Thus, the teacher read, eleven students peacefully attended to the story, Suzie continued to scream though not quite so vigorously, and three minutes passed. The principal asked again calmly, looking deeply, inquisitively into her eyes, “Suzie, how big is your sad now? Is it this big? This big? Or this big?” Again, Suzie thrust her hands as far apart as she could, all the while continuing to scream. “Okay, let me know when it’s only this big,” said the principal holding his hands thirty inches apart. Another three minutes passed, and the principal asked again, “Suzie, how big is your sad now? Is it this big? This big? Or this big?” This time Suzie responded with something between a whine and a scream, holding her hands twenty inches apart. “Good,” said the principal, “let me know when it’s only this big,” holding his hands six inches apart. A few minutes later, the teacher finished the story, and the class got up to go outside. The principal indicated he would remain with Suzie. As the class departed, Suzie became increasingly quiet. The principal then asked a final time, “Suzie, how big is your sad?” This time she held her hands six inches apart. “Good, come sit beside me,” said the principal, and the following conversation ensued.

“That was a very big sad, wasn’t it?”
            Suzie vigorously nods her head, yes.
“Do big sads sometimes just come and jump on you like that?”
            Again, a vigorous nod.
“Tell me, Suzie, do you know when a big sad is coming? Can you feel it?”
            Again, a nod.
“When a big sad is coming, where does it start? Does it start in your stomach, your heart, your head or some other part of your body?”
            “My stomach.”
“And it spreads from there so that you don’t know what to do and can only scream?”
            Again, a nod.
“There is a way to stop the spread of the big sad.”
            “How?”
“You’ve been learning your numbers, right? Can you count to 100?”
            “Yes.”
“Show me.”
            Suzie counts from 1 to 50.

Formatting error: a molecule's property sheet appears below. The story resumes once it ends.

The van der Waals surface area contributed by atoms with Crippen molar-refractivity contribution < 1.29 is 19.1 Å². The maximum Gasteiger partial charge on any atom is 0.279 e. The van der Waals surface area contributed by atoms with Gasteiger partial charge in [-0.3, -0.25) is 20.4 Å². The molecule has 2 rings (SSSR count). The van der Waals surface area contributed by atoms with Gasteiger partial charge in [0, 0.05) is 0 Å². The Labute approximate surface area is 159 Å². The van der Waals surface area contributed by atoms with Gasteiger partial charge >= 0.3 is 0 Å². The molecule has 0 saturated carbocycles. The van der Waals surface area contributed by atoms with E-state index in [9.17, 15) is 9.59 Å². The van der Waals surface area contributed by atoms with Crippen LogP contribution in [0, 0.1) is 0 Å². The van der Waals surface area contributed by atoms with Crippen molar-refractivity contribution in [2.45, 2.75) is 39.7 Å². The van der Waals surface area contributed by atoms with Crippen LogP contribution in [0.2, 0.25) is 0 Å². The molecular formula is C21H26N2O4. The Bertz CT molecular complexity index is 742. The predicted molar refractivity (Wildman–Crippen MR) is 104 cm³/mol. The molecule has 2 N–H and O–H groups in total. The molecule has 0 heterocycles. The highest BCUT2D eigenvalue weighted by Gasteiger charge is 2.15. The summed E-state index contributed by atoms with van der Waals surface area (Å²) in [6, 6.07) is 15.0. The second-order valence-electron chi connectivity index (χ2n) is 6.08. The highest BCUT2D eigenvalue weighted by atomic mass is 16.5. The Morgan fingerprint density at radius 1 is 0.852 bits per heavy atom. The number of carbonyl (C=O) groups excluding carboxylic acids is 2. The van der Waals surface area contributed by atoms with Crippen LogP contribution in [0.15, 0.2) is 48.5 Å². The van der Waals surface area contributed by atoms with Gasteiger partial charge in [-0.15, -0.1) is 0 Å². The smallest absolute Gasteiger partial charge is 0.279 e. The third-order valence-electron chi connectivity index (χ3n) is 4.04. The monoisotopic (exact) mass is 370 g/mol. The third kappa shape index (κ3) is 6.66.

“Whoa! You know your numbers, Suzie! Now, the best way to fight the big sad, when it starts to grow, is to redirect your thinking to something else. Why don’t you try it? Next time you feel a big sad coming, instead of thinking about the big sad, think about your numbers and start counting. See how far you can count before the big sad is chased away. Are you ready to go and rejoin you class?”

            “Yes," she said.

Suzie and the principal walked hand in hand to join the class. As Suzie did so, she was all smiles, and for the remainder of the day, she was peaceful. The next day during lunch, Suzie’s teacher approached the principal, saying, “The strangest thing just happened. This morning, Suzie got that look in her eye, and I said to myself, ‘Oh no, here we go.’ But then, I heard her whispering, ‘One, two, three, four, five’ and so on. And the clouds passed without a storm.”

Before exploring the lessons to be learned, a little of the backstory would be helpful. Suzie’s teacher had instructed her students to move from their desks to the carpet for the reading of a story. Suzie asked to sit next to her teacher. As Suzie had sat beside the teacher the day before, her teacher graciously declined the request. Lacking the emotional-relational maturity to handle this disappointment well, Suzie rapidly decompensated and was soon screaming at the top of her lungs from the other side of the classroom.